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Video transcript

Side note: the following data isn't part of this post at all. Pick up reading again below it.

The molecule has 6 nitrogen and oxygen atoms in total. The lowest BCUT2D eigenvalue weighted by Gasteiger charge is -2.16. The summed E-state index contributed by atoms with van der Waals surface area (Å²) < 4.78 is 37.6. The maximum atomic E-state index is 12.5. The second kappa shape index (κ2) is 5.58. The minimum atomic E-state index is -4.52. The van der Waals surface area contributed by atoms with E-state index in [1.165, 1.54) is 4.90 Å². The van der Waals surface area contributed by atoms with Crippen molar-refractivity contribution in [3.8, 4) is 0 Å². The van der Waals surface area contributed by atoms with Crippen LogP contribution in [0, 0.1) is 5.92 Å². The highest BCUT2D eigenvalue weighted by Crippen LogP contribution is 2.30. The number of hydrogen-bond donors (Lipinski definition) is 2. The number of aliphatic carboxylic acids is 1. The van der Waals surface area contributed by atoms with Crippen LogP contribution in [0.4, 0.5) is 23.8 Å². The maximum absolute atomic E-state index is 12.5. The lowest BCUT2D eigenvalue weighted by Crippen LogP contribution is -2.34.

what we're going to do in this video is talk about a relatively recent US Supreme Court case and this is the United States versus Lopez and the decision was made in 1995 and this is significant because many of the cases we have talked about are things that broaden the power of the federal government while the decision in United States versus Lopez which was a split decision it was a five-to-four decision put some limits on federal power and so just to understand what happened in 1990 the US Congress passes the gun-free school zones Act of 1990 and it says it shall be unlawful for any individual knowingly to possess a firearm at a place that the individual knows or has reasonable cause to believe is a school zone and in 1992 a high school student in San Antonio Texas Alfonso Lopez carries a concealed firearm into his high school he is arrested and then he is eventually prosecuted under the gun-free school zones Act of 1990 a federal law and he is tried in a federal court his lawyers say hey this is unconstitutional the federal government does not have the right to regulate whether someone carries a gun into a school or not while the federal government says hey yes we can do this because look at the United States Constitution we the federal government have a right to regulate interstate trade and remember what McCulloch versus Maryland told us from the Necessary and Proper Clause anything that is a means to regulate say another enumerated power like interstate the power to regulate interstate trade that is also constitutional for the federal government but then you could imagine Lopez's lawyer said hold on a second that is a very tenuous connection if you're trying to connect the notion of firearms in schools and school safety to interstate commerce well you could connect almost anything to interstate commerce which would mean that between the Necessary and Proper Clause the implied powers and the enumerated powers of regulating interstate commerce well then the federal government could just regulate anything and so it eventually gets appealed all the way to the United States Supreme Court and in a split five to four decision the United States Supreme Court decides in favor of Lopez that the gun-free school zones Act of 1990 at least as it was originally written was indeed unconstitutional that it's an overreach of federal power and to appreciate the majority's thinking here's an excerpt of the decision by William Rehnquist who was the chief justice and who was in the majority and he wrote to uphold the government's contentions here the contention that the government is making that it is constitutional to regulate the possession of firearms in a school we have to pile inference upon inference in a manner that would bid fair to convert congressional authority under the Commerce Clause to a general police power of the sort retained by the states so Rehnquist is saying hey look if we say that the regulation of firearms is connected to interstate commerce somehow because it somehow affects the economy between states well then almost anything if you if you layer pile inference upon inference then that would give the right to the federal government to police almost anything a type of police power that's generally retained by the states admittedly some of our prior cases have taken long steps down that road giving great deference to congressional action and you could go all the way back to McCulloch versus Maryland he's saying yeah the Supreme Court has ruled many times in favor of the federal government having a broad understanding of implied powers the broad language in these opinions has suggested the possibility of additional expansion but we decline here to proceed any further so they're drawing the line in this decision on the expansion of congressional power to do so would require us to conclude that the Constitution's enumeration of powers does not presuppose something not enumerated and that there never will be a distinction between what is truly national and what is truly local this we are unwilling to do so he's saying hey look if we took the government side on this there's no end there isn't any thing that the federal government can't do and then there won't be a distinction between what is truly national and what is truly local I'll let you decide but it's a fascinating case and it's really important in this discussion on power between states and the federal government because this was a decision that kind of drew a line and said okay you know we can't let the federal government have an unlimited number of powers based on just being able to tie inference upon inference to something like the Commerce Clause
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